Community Research and Development Information Service - CORDIS



Project ID: 44628
Funded under: FP6-SOCIETY
Country: Netherlands

Less noise for more support

With the increasing emphasis on alternative sustainable forms of energy, on-shore wind farms are becoming increasingly more common – as is opposition to them. An EU-funded project sought to evaluate the actual and perceived visual and auditory impact of wind farms on local residents in order to better design wind farms in the future for more widespread public support.
Less noise for more support
The ‘Visual and acoustical impact of wind farms on residents’ (Windfarmperception) project was undertaken to establish correlations, if any, between actual noise and visible features of wind farms and the perception of these by people living close to the farms.

The researchers selected 2,000 addresses in the Netherlands for the study. They calculated the sound level at the residents’ dwellings during high but not maximum power according to the international ISO standard for sound propagation. They also calculated the size of the wind turbines as perceived from each individual dwelling, incorporating the fraction of the space above the horizon occupied by all the turbines on the farm.

The researchers evaluated perceptions via a questionnaire. Of note, 14 % of respondents benefited financially from wind turbines by owning them, having shares in them or otherwise. Nine in 10 respondents were satisfied with their living environment and half of them were positive or very positive about wind turbines in general. However, only 20 % of them were positive or very positive about the impact of turbines on the local scenery.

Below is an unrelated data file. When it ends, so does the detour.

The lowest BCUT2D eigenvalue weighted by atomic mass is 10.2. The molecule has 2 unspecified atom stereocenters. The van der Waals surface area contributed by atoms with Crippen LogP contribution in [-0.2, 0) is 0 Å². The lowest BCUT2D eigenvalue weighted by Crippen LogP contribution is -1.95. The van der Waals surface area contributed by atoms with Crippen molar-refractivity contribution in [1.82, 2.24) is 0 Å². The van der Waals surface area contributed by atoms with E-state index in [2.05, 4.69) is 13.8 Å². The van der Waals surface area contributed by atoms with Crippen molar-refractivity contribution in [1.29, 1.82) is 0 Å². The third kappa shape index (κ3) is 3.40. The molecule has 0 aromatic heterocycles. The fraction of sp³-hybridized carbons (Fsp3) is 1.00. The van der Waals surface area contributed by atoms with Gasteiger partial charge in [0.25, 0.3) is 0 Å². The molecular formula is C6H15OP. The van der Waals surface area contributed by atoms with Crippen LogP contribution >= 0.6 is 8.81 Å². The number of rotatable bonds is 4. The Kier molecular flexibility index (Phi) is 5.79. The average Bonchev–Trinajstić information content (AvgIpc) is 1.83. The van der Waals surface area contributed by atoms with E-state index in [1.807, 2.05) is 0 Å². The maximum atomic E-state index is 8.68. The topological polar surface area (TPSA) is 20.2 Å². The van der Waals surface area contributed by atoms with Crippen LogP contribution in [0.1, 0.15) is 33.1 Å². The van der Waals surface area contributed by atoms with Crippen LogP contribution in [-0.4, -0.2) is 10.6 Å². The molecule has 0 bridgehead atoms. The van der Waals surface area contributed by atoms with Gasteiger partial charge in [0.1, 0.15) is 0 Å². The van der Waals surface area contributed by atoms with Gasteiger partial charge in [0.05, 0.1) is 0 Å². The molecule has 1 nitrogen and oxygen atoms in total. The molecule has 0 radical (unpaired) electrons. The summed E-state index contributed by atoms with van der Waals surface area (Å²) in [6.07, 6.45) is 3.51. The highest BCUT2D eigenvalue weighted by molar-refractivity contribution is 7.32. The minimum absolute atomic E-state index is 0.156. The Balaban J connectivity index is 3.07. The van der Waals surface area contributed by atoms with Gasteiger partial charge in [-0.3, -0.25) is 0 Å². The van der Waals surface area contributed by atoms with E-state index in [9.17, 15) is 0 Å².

As expected, the percentage of respondents noticing the sound from the wind farms increased with increasing sound levels, with no difference between those who had economic benefits and those who did not. The percentage of residents annoyed by the sound increased with increasing sound up to around 45 decibels and then decreased. Importantly, respondents with economic benefits from the wind farms expressed little or no annoyance. In addition, visibility of the wind turbines increased the report of annoyance from the noise.

The results support future focus on decreasing the noise from wind turbines, as sound was the most annoying aspect. In addition, decreasing visibility, or perhaps diminishing the contrast between the wind turbines and their environment, could lead to less annoyance and greater support for wind farms. Finally, involving the local community in wind farm planning and providing economic incentive could also foster positive attitudes.

In conclusion, the Windfarmperception project provided valuable insight into the factors affecting residents’ acceptance and support of local wind farms. Given the drive for sustainable forms of energy and the growing opposition to wind farms, the project outcomes should enhance expansion of on-shore wind farming with the support of local communities.

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